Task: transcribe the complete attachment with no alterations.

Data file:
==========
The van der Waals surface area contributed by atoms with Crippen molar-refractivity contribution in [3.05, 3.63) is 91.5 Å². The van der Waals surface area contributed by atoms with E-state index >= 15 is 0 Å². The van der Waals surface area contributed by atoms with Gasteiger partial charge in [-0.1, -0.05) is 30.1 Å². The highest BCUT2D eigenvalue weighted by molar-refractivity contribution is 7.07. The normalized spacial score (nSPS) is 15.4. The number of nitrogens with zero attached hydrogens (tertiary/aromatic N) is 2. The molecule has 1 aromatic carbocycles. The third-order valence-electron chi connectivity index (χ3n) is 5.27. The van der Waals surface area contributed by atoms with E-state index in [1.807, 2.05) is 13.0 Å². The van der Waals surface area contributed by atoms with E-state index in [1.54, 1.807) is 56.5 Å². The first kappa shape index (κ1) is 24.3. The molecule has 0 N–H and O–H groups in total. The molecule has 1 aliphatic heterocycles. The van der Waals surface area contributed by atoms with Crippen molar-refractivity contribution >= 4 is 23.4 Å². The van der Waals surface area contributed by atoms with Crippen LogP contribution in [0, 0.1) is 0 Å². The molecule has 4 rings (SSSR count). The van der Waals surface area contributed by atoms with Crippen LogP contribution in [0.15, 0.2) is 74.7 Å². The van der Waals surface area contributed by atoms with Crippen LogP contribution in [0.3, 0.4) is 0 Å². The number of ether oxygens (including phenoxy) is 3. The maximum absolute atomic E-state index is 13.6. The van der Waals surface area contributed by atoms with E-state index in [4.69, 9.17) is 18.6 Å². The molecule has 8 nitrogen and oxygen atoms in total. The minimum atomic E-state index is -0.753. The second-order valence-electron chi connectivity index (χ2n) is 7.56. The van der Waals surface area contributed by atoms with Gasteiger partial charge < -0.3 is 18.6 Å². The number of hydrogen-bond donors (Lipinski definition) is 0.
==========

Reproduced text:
The van der Waals surface area contributed by atoms with Crippen molar-refractivity contribution in [3.05, 3.63) is 91.5 Å². The van der Waals surface area contributed by atoms with E-state index >= 15 is 0 Å². The van der Waals surface area contributed by atoms with Gasteiger partial charge in [-0.1, -0.05) is 30.1 Å². The highest BCUT2D eigenvalue weighted by molar-refractivity contribution is 7.07. The normalized spacial score (nSPS) is 15.4. The number of nitrogens with zero attached hydrogens (tertiary/aromatic N) is 2. The molecule has 1 aromatic carbocycles. The third-order valence-electron chi connectivity index (χ3n) is 5.27. The van der Waals surface area contributed by atoms with E-state index in [1.807, 2.05) is 13.0 Å². The van der Waals surface area contributed by atoms with E-state index in [1.54, 1.807) is 56.5 Å². The first kappa shape index (κ1) is 24.3. The molecule has 0 N–H and O–H groups in total. The molecule has 1 aliphatic heterocycles. The van der Waals surface area contributed by atoms with Crippen molar-refractivity contribution >= 4 is 23.4 Å². The van der Waals surface area contributed by atoms with Crippen LogP contribution in [0, 0.1) is 0 Å². The molecule has 4 rings (SSSR count). The van der Waals surface area contributed by atoms with Crippen LogP contribution in [0.15, 0.2) is 74.7 Å². The van der Waals surface area contributed by atoms with Crippen LogP contribution in [0.3, 0.4) is 0 Å². The number of ether oxygens (including phenoxy) is 3. The maximum absolute atomic E-state index is 13.6. The van der Waals surface area contributed by atoms with E-state index in [4.69, 9.17) is 18.6 Å². The molecule has 8 nitrogen and oxygen atoms in total. The minimum atomic E-state index is -0.753. The second-order valence-electron chi connectivity index (χ2n) is 7.56. The van der Waals surface area contributed by atoms with Gasteiger partial charge < -0.3 is 18.6 Å². The number of hydrogen-bond donors (Lipinski definition) is 0.